As a final step, I slowly lower the layer Opacity to blend the texture with the backdrop.

April uses Exposure’s overlays to give her photos beautiful texture. She controls the placement of the effect with brushing. Click image to view the settings at a larger size.

Step 3: Add Kodachrome look

One of the best parts of using Exposure for my creative workflow is that I have everything at my fingertips. There is always a preset that works perfectly for every mood and every location. For this image I want to add an old world feel, so I’ll look through the presets in the Color Films – Vintage category.

The Kodachrome 35mm preset – Skin Tone (warm) looks good to my eyes. The yellow brown toning intensifies the red tones in the cowl, making it more blood red rather than magenta.

As a final step I’ll lower the Exposure slider to make it dark and moody.

photo layers april milani

Exposure’s Kodachrome preset adds a warm brown look to April’s photo. Click image to view the settings at a larger size.


If you look through my portfolio and on my website, there is not a single photo that hasn’t been edited using Exposure. The program is deeply integrated in my artistic workflow. All of my work involves the use of it.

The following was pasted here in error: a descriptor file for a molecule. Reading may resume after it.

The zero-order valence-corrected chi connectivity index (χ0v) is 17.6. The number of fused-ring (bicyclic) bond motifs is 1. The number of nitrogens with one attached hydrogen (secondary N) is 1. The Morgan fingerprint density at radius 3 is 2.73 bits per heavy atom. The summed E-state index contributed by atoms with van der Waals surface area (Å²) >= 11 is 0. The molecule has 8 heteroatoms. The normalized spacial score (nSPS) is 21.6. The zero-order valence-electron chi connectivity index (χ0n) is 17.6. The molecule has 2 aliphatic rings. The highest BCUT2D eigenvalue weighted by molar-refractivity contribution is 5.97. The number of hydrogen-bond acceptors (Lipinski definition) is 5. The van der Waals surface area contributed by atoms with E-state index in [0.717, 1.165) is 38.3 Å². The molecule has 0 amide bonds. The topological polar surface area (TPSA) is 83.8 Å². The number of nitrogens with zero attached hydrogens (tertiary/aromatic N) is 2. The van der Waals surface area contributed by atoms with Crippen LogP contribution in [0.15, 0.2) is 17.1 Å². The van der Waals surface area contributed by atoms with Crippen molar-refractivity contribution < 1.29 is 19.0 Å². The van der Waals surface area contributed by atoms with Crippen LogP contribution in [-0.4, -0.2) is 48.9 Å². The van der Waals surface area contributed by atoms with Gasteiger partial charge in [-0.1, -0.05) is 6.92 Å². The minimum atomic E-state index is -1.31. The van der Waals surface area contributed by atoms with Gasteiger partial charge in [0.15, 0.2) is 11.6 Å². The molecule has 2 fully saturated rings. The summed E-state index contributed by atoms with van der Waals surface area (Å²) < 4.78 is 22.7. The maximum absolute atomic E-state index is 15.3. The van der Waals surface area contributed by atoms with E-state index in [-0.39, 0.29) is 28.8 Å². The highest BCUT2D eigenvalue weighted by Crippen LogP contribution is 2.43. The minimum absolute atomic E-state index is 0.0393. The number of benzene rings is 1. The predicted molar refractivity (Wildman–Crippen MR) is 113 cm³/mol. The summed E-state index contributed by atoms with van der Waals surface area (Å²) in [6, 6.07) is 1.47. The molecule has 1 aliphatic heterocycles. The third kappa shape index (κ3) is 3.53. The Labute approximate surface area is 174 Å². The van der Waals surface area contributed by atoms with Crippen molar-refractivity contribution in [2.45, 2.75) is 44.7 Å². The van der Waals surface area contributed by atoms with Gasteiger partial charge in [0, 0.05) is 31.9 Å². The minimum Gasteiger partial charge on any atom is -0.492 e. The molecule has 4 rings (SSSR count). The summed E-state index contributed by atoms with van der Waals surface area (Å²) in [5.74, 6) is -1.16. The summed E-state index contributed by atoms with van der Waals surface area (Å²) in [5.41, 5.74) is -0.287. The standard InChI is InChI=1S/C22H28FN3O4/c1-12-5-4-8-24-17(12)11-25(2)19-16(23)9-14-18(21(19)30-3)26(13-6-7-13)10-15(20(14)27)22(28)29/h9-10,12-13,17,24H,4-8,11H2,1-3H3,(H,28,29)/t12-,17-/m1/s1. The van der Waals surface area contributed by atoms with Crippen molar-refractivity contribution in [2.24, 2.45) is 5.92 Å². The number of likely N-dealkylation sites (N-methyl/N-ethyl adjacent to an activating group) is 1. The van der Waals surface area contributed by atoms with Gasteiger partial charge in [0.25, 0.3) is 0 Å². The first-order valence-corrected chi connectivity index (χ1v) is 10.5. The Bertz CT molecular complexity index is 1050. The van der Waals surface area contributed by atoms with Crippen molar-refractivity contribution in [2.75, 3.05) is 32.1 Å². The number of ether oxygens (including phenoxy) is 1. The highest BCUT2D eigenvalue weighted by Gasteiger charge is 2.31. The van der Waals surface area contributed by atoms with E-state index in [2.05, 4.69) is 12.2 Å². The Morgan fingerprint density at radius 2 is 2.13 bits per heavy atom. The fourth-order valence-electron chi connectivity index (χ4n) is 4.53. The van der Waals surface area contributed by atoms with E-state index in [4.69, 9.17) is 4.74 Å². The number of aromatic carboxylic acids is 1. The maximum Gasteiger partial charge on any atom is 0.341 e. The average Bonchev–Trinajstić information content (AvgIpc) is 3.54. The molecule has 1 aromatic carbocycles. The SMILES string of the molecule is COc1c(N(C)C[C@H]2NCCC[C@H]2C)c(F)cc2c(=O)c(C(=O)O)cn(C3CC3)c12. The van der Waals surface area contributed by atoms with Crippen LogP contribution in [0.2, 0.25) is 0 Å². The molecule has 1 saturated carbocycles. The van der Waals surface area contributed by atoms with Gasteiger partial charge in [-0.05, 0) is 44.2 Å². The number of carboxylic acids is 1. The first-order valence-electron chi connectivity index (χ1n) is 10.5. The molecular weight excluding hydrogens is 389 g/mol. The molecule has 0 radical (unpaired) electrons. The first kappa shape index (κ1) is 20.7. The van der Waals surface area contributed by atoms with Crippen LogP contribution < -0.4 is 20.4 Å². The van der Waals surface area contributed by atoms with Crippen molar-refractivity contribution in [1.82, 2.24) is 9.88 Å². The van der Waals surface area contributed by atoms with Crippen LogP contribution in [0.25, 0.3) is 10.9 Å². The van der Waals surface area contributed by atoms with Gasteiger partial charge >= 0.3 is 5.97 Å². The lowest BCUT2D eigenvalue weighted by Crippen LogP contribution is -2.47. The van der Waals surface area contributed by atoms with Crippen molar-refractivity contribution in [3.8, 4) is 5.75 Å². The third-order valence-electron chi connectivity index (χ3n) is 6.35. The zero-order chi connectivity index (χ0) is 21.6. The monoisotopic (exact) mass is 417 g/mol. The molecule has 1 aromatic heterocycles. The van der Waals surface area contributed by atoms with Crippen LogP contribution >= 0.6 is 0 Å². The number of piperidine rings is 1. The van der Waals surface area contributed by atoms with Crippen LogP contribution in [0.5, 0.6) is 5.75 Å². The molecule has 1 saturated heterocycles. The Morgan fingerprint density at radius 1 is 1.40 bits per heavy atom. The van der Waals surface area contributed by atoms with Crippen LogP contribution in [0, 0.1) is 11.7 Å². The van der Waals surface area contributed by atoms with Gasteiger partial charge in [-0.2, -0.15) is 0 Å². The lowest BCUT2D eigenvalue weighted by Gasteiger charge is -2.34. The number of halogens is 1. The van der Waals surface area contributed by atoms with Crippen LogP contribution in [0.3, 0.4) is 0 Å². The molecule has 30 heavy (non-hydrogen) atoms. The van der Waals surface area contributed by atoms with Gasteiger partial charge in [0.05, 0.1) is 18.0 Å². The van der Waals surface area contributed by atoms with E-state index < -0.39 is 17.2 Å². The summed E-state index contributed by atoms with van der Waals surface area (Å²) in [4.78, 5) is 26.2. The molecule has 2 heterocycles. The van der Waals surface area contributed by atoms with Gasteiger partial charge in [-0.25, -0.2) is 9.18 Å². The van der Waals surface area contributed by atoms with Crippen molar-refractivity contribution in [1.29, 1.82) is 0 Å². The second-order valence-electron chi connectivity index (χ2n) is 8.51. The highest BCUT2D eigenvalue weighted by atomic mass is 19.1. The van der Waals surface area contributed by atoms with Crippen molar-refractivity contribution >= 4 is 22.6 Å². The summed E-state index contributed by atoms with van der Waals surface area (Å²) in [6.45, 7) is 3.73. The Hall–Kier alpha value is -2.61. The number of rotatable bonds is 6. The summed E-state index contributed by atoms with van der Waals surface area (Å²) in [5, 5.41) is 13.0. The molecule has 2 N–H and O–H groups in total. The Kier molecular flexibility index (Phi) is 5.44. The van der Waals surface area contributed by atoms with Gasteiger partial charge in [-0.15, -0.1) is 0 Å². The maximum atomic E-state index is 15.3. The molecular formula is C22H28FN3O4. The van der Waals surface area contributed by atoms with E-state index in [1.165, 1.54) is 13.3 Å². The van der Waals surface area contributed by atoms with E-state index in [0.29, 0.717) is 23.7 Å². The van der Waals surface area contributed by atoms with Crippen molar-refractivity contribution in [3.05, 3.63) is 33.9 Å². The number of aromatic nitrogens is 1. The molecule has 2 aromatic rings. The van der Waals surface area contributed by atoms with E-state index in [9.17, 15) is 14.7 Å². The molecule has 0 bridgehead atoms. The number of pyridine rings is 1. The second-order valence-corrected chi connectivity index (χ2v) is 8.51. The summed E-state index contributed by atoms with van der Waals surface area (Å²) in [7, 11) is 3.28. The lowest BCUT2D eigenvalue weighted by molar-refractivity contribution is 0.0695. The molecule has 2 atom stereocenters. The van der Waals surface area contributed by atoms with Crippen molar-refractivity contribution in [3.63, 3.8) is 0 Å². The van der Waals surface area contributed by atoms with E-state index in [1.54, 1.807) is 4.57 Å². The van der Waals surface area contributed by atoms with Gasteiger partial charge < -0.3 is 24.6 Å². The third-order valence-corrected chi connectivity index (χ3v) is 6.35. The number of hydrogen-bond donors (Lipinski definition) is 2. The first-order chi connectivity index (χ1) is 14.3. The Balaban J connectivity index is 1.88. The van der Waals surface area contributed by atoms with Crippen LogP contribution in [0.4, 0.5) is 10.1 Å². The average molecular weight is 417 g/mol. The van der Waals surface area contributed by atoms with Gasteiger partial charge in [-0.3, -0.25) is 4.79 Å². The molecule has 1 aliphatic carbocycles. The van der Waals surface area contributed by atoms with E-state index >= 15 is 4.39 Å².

photo overlays April Milani

Exposure provides all the creative tools you need to create beautiful images. April Milani used texture overlays, brushing, and layers while editing this photo.

Thanks for sharing your workflow with us, April. See more of her work on her website, or follow her on Facebook or Instagram.

In addition to being a photographer, April teaches several photography workshops. Her Learn to bend your vision workshop teaches how to shoot using Lensbaby optics. Her Take control workshop teaches you how to master shooting in manual mode. And she has more workshops coming soon.

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About the Author:

Jimmy is on the marketing team at Alien Skin. He builds our training videos, writes for the blog, governs our social channels, and he is the self-proclaimed king of swag. He's also a professional photographer and a complete fitness nut.


  1. Allan Marshall May 28, 2017 at 3:10 am - Reply

    Lovely work here. Would love to see some live tutorials using Exposure X2. I still seem to struggle, when it comes to adding different pre sets to images. Then masking off the effect, from parts of the image.

  2. Gaily November 4, 2017 at 3:29 pm - Reply

    I used to be able to overlay an entire image without using a brush. How can I get AS to go back to that setting. It’s much faster and less taxing on my wrists than having to brush an entire image.

    • Jimmy Beech November 6, 2017 at 1:34 pm - Reply

      Thanks for commenting.

      You don’t have to use the brushing to apply effects. Simply open the Overlays panel and select a texture to place it on your photo. If you’re not seeing it, I suspect the mask is hiding the layer. In the Layers panel, if the mask is white, the effect on that layer will be displayed at full strength. If the mask is black, the effect is hidden.

      Check out our nondestructive layers video to learn more about how layers and layer masks work in Exposure.